The Last Novel

The Last Novel

by
Joseph Tabbi
2016-02-07

Originally publication: The Schofield, Issue 1.1 - David Markson & Solitude - Summer 2015 (page 13). Reprinted with permission.

Original Publication Link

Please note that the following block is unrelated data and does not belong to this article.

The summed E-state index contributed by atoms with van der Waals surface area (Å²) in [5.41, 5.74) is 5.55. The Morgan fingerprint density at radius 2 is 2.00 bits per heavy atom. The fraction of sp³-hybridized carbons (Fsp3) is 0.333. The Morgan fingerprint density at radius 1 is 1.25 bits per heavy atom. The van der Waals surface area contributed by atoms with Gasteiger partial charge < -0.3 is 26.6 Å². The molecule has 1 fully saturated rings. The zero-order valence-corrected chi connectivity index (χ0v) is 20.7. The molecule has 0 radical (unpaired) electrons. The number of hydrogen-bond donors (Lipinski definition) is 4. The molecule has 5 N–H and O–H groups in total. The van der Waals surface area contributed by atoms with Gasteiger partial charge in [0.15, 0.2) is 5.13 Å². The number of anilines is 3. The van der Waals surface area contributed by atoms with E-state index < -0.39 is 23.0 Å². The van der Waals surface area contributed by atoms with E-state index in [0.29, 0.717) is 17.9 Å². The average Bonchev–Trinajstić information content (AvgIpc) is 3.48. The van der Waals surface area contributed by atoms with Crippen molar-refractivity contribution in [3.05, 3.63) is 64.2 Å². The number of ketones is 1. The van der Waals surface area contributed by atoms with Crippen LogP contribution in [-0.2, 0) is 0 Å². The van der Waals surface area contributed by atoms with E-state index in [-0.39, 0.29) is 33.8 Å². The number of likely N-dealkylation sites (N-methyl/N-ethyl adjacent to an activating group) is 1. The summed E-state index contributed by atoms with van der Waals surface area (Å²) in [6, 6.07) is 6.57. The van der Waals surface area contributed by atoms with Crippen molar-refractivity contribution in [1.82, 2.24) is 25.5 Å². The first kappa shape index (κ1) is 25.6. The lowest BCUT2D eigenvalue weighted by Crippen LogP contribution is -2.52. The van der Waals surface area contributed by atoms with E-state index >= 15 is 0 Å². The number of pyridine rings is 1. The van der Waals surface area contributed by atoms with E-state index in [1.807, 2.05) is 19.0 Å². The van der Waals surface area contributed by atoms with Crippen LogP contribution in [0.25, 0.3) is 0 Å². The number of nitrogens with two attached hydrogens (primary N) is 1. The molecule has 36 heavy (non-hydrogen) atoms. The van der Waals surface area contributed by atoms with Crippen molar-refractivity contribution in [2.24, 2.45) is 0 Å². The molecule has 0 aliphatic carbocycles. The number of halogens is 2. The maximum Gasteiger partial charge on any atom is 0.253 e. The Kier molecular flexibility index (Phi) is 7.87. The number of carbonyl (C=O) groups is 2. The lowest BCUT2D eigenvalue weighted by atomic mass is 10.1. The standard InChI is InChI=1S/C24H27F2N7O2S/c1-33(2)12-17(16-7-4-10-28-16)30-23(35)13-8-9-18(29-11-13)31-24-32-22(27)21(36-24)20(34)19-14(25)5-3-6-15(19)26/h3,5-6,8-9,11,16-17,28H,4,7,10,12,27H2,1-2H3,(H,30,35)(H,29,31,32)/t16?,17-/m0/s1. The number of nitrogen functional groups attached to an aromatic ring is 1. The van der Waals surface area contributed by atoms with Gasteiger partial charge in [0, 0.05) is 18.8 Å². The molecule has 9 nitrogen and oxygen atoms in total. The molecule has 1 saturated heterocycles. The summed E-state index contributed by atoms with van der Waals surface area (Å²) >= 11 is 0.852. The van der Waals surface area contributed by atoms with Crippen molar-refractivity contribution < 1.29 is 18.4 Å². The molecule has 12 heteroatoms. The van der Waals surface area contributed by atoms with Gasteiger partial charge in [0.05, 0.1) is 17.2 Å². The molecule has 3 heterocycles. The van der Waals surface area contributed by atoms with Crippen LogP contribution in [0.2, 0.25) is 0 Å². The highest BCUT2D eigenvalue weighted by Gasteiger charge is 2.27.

Published in 2007, The Last Novel appeared at a time of web browsers and social networks. Consistent with the times, Markson created a persona for himself, an aging impoverished “Novelist” who will write “what he damned well pleases” in “his own personal genre.” Formally, this post-print era anti-novel will be, he says: “Nonlinear. Discontinuous. Collage-like. An assemblage.” A decade after the World Wide Web went live on Tim Berners Lees’s desktop, the first generation of born digital writing had emerged and can be said to have followed Novelist’s self-description. Not that Markson (1927-2010) would have read any hypertexts or even glanced at a screen. Though I did once hear about it, when his photo taken with me and Scott Rettberg, contributor to the hypertext assemblage, The Unknown, found its way online: “Please, get it off there,” he wrote to me, in one of maybe a hundred postcards that I had from him which he kept always in his shirt pocket, with his plain note cards. They served Markson all his writing life as email was starting to do for the rest of us. The anticipations of online writing are clear enough, even if Markson was positioning himself definitively at the end of an era, looking back: “I do not see why exposition and description are a necessary part of a novel. Said Ivy Compton-Burnett. … I am quite content to go down to posterity as a scissors and paste man. Said Joyce.” As are we all, men and women whose every controlled text is Cut-able and Paste-able, even as each of the above lines was taken by me literally from an ebooks site (http://www.reads7.com/). I can only imagine how irritated Markson would have been, knowing that his print novels could be accessed with no financial benefit to the author or his estate (not to mention his publisher). But when it comes to his own imagination of the many “ends” of the novel genre, few authors in any genre or medium have captured so well the potentials, as well as what can be lost, in the ongoing transition from print to screen.